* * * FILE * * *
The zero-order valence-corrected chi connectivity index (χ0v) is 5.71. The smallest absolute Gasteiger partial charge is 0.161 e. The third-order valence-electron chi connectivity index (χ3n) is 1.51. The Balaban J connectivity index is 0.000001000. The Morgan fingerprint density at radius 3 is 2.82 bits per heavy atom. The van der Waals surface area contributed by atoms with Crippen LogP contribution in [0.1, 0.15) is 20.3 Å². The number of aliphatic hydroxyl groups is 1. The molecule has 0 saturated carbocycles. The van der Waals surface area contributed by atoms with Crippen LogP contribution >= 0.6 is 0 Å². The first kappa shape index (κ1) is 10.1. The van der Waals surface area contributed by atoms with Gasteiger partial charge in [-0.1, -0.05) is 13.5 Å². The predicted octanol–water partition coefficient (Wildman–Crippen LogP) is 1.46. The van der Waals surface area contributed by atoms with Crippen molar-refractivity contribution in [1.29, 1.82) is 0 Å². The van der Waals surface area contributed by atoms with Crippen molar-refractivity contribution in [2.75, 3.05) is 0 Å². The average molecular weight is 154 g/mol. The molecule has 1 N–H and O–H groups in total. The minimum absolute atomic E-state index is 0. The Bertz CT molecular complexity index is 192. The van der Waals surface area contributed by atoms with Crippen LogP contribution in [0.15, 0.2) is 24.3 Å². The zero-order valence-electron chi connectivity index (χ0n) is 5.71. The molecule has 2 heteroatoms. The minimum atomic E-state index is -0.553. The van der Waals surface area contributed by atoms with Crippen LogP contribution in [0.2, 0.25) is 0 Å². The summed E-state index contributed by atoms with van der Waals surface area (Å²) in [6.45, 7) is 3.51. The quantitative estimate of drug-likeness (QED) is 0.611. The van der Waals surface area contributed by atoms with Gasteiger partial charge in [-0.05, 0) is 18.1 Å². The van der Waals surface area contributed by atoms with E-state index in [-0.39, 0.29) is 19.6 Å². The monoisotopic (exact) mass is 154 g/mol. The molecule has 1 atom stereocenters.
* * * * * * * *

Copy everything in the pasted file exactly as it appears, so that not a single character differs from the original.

The zero-order valence-corrected chi connectivity index (χ0v) is 5.71. The smallest absolute Gasteiger partial charge is 0.161 e. The third-order valence-electron chi connectivity index (χ3n) is 1.51. The Balaban J connectivity index is 0.000001000. The Morgan fingerprint density at radius 3 is 2.82 bits per heavy atom. The van der Waals surface area contributed by atoms with Crippen LogP contribution in [0.1, 0.15) is 20.3 Å². The number of aliphatic hydroxyl groups is 1. The molecule has 0 saturated carbocycles. The van der Waals surface area contributed by atoms with Crippen LogP contribution >= 0.6 is 0 Å². The first kappa shape index (κ1) is 10.1. The van der Waals surface area contributed by atoms with Gasteiger partial charge in [-0.1, -0.05) is 13.5 Å². The predicted octanol–water partition coefficient (Wildman–Crippen LogP) is 1.46. The van der Waals surface area contributed by atoms with Crippen molar-refractivity contribution in [1.29, 1.82) is 0 Å². The van der Waals surface area contributed by atoms with Crippen molar-refractivity contribution in [2.75, 3.05) is 0 Å². The average molecular weight is 154 g/mol. The molecule has 1 N–H and O–H groups in total. The minimum absolute atomic E-state index is 0. The Bertz CT molecular complexity index is 192. The van der Waals surface area contributed by atoms with Crippen LogP contribution in [0.15, 0.2) is 24.3 Å². The zero-order valence-electron chi connectivity index (χ0n) is 5.71. The molecule has 2 heteroatoms. The minimum atomic E-state index is -0.553. The van der Waals surface area contributed by atoms with Crippen LogP contribution in [0.2, 0.25) is 0 Å². The summed E-state index contributed by atoms with van der Waals surface area (Å²) in [6.45, 7) is 3.51. The quantitative estimate of drug-likeness (QED) is 0.611. The van der Waals surface area contributed by atoms with Gasteiger partial charge in [-0.05, 0) is 18.1 Å². The van der Waals surface area contributed by atoms with E-state index in [-0.39, 0.29) is 19.6 Å². The monoisotopic (exact) mass is 154 g/mol. The molecule has 1 atom stereocenters.